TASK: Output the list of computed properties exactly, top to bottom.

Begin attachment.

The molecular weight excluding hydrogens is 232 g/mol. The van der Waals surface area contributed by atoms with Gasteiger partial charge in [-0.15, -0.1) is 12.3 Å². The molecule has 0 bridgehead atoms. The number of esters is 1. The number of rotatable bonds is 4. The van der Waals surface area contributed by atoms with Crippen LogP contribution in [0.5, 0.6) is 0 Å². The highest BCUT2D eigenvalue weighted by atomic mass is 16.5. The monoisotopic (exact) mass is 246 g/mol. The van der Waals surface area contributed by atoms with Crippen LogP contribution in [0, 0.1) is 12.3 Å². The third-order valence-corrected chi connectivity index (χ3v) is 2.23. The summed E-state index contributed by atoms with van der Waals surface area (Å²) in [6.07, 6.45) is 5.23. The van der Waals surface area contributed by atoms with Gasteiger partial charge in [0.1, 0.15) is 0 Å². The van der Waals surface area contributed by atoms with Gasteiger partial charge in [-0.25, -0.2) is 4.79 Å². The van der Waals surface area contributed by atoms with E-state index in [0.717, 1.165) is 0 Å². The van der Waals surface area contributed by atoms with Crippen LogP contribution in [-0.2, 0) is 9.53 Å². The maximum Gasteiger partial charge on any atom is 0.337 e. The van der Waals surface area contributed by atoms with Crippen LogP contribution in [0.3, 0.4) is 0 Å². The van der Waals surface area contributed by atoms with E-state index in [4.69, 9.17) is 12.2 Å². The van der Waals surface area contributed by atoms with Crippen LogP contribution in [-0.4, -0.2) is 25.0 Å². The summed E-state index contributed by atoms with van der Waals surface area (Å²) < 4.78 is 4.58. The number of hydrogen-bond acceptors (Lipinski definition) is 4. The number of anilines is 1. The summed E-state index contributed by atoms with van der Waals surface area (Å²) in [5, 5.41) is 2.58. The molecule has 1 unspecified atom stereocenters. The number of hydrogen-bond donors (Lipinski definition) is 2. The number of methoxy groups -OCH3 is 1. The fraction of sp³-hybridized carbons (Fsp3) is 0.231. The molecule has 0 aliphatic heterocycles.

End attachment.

The molecular weight excluding hydrogens is 232 g/mol. The van der Waals surface area contributed by atoms with Gasteiger partial charge in [-0.15, -0.1) is 12.3 Å². The molecule has 0 bridgehead atoms. The number of esters is 1. The number of rotatable bonds is 4. The van der Waals surface area contributed by atoms with Crippen LogP contribution in [0.5, 0.6) is 0 Å². The highest BCUT2D eigenvalue weighted by atomic mass is 16.5. The monoisotopic (exact) mass is 246 g/mol. The van der Waals surface area contributed by atoms with Crippen LogP contribution in [0, 0.1) is 12.3 Å². The third-order valence-corrected chi connectivity index (χ3v) is 2.23. The summed E-state index contributed by atoms with van der Waals surface area (Å²) in [6.07, 6.45) is 5.23. The van der Waals surface area contributed by atoms with Gasteiger partial charge in [0.1, 0.15) is 0 Å². The van der Waals surface area contributed by atoms with Gasteiger partial charge in [-0.25, -0.2) is 4.79 Å². The van der Waals surface area contributed by atoms with E-state index in [0.717, 1.165) is 0 Å². The van der Waals surface area contributed by atoms with Crippen LogP contribution in [-0.2, 0) is 9.53 Å². The maximum Gasteiger partial charge on any atom is 0.337 e. The van der Waals surface area contributed by atoms with Crippen LogP contribution in [0.3, 0.4) is 0 Å². The van der Waals surface area contributed by atoms with E-state index in [4.69, 9.17) is 12.2 Å². The van der Waals surface area contributed by atoms with Crippen LogP contribution in [-0.4, -0.2) is 25.0 Å². The summed E-state index contributed by atoms with van der Waals surface area (Å²) < 4.78 is 4.58. The number of hydrogen-bond acceptors (Lipinski definition) is 4. The number of anilines is 1. The summed E-state index contributed by atoms with van der Waals surface area (Å²) in [5, 5.41) is 2.58. The molecule has 1 unspecified atom stereocenters. The number of hydrogen-bond donors (Lipinski definition) is 2. The number of methoxy groups -OCH3 is 1. The fraction of sp³-hybridized carbons (Fsp3) is 0.231. The molecule has 0 aliphatic heterocycles.